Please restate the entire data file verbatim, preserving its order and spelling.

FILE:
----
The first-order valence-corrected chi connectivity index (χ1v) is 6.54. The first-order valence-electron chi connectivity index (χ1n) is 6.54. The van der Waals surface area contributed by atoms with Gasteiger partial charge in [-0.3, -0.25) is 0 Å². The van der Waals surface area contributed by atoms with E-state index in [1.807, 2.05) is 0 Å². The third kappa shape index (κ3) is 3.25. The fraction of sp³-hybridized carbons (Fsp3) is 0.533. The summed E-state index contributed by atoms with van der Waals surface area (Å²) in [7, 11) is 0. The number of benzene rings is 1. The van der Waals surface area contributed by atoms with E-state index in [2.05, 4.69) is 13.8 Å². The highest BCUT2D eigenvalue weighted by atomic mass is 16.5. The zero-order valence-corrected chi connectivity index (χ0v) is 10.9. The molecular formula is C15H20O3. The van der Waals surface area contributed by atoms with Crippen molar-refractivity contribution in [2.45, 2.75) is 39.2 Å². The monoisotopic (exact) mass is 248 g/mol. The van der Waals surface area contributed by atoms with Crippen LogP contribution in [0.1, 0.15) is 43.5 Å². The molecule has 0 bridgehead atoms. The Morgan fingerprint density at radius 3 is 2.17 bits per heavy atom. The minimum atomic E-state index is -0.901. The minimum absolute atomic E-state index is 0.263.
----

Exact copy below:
The first-order valence-corrected chi connectivity index (χ1v) is 6.54. The first-order valence-electron chi connectivity index (χ1n) is 6.54. The van der Waals surface area contributed by atoms with Gasteiger partial charge in [-0.3, -0.25) is 0 Å². The van der Waals surface area contributed by atoms with E-state index in [1.807, 2.05) is 0 Å². The third kappa shape index (κ3) is 3.25. The fraction of sp³-hybridized carbons (Fsp3) is 0.533. The summed E-state index contributed by atoms with van der Waals surface area (Å²) in [7, 11) is 0. The number of benzene rings is 1. The van der Waals surface area contributed by atoms with E-state index in [2.05, 4.69) is 13.8 Å². The highest BCUT2D eigenvalue weighted by atomic mass is 16.5. The zero-order valence-corrected chi connectivity index (χ0v) is 10.9. The molecular formula is C15H20O3. The van der Waals surface area contributed by atoms with Crippen molar-refractivity contribution in [2.45, 2.75) is 39.2 Å². The monoisotopic (exact) mass is 248 g/mol. The van der Waals surface area contributed by atoms with Crippen LogP contribution in [0.1, 0.15) is 43.5 Å². The molecule has 0 bridgehead atoms. The Morgan fingerprint density at radius 3 is 2.17 bits per heavy atom. The minimum atomic E-state index is -0.901. The minimum absolute atomic E-state index is 0.263.